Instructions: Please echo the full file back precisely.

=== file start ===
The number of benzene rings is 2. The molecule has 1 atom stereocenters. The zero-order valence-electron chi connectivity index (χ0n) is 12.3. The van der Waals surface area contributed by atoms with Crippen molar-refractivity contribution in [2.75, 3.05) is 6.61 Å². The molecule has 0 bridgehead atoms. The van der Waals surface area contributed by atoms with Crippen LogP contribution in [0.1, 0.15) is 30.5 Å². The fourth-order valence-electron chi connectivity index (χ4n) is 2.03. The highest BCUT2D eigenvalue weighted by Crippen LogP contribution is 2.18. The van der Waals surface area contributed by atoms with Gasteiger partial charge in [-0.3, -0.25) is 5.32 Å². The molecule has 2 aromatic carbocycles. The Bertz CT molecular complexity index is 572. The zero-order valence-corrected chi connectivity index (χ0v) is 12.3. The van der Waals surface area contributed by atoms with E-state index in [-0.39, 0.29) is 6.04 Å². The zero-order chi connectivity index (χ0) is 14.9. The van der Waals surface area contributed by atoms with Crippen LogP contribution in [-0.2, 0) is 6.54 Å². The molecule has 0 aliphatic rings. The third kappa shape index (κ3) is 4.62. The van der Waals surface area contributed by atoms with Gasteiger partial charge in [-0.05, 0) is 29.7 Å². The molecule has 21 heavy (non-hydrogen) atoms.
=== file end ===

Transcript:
The number of benzene rings is 2. The molecule has 1 atom stereocenters. The zero-order valence-electron chi connectivity index (χ0n) is 12.3. The van der Waals surface area contributed by atoms with Crippen molar-refractivity contribution in [2.75, 3.05) is 6.61 Å². The molecule has 0 bridgehead atoms. The van der Waals surface area contributed by atoms with Crippen LogP contribution in [0.1, 0.15) is 30.5 Å². The fourth-order valence-electron chi connectivity index (χ4n) is 2.03. The highest BCUT2D eigenvalue weighted by Crippen LogP contribution is 2.18. The van der Waals surface area contributed by atoms with Gasteiger partial charge in [-0.3, -0.25) is 5.32 Å². The molecule has 2 aromatic carbocycles. The Bertz CT molecular complexity index is 572. The zero-order valence-corrected chi connectivity index (χ0v) is 12.3. The van der Waals surface area contributed by atoms with E-state index in [-0.39, 0.29) is 6.04 Å². The zero-order chi connectivity index (χ0) is 14.9. The van der Waals surface area contributed by atoms with Crippen LogP contribution in [-0.2, 0) is 6.54 Å². The molecule has 0 aliphatic rings. The third kappa shape index (κ3) is 4.62. The van der Waals surface area contributed by atoms with Gasteiger partial charge in [-0.05, 0) is 29.7 Å². The molecule has 21 heavy (non-hydrogen) atoms.